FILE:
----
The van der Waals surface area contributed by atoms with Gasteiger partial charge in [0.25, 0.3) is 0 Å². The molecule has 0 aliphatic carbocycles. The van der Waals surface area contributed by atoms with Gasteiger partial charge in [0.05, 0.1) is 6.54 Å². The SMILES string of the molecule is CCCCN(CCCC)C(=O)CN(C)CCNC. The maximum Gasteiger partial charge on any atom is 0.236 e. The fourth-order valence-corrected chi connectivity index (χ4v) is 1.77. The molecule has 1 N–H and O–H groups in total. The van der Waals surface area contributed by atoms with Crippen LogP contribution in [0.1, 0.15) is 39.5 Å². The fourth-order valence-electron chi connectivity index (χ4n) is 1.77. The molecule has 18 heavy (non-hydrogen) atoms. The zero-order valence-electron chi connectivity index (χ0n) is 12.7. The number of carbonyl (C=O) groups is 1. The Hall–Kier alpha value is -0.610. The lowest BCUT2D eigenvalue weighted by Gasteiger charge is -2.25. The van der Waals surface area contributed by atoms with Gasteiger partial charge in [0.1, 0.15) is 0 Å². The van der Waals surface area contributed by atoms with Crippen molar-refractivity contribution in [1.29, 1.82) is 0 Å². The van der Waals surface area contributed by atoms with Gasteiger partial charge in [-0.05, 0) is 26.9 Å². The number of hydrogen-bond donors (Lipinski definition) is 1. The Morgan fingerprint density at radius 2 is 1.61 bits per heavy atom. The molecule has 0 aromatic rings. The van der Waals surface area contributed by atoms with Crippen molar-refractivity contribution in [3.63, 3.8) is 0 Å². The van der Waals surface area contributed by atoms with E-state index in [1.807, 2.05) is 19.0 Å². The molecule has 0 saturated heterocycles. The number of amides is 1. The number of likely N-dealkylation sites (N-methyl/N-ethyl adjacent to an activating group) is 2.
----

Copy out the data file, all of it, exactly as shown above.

The van der Waals surface area contributed by atoms with Gasteiger partial charge in [0.25, 0.3) is 0 Å². The molecule has 0 aliphatic carbocycles. The van der Waals surface area contributed by atoms with Gasteiger partial charge in [0.05, 0.1) is 6.54 Å². The SMILES string of the molecule is CCCCN(CCCC)C(=O)CN(C)CCNC. The maximum Gasteiger partial charge on any atom is 0.236 e. The fourth-order valence-corrected chi connectivity index (χ4v) is 1.77. The molecule has 1 N–H and O–H groups in total. The van der Waals surface area contributed by atoms with Crippen LogP contribution in [0.1, 0.15) is 39.5 Å². The fourth-order valence-electron chi connectivity index (χ4n) is 1.77. The molecule has 18 heavy (non-hydrogen) atoms. The zero-order valence-electron chi connectivity index (χ0n) is 12.7. The number of carbonyl (C=O) groups is 1. The Hall–Kier alpha value is -0.610. The lowest BCUT2D eigenvalue weighted by Gasteiger charge is -2.25. The van der Waals surface area contributed by atoms with Gasteiger partial charge in [0.1, 0.15) is 0 Å². The van der Waals surface area contributed by atoms with Crippen molar-refractivity contribution in [1.29, 1.82) is 0 Å². The van der Waals surface area contributed by atoms with Gasteiger partial charge in [-0.05, 0) is 26.9 Å². The number of hydrogen-bond donors (Lipinski definition) is 1. The Morgan fingerprint density at radius 2 is 1.61 bits per heavy atom. The molecule has 0 aromatic rings. The van der Waals surface area contributed by atoms with Crippen molar-refractivity contribution in [3.63, 3.8) is 0 Å². The van der Waals surface area contributed by atoms with E-state index in [1.807, 2.05) is 19.0 Å². The molecule has 0 saturated heterocycles. The number of amides is 1. The number of likely N-dealkylation sites (N-methyl/N-ethyl adjacent to an activating group) is 2.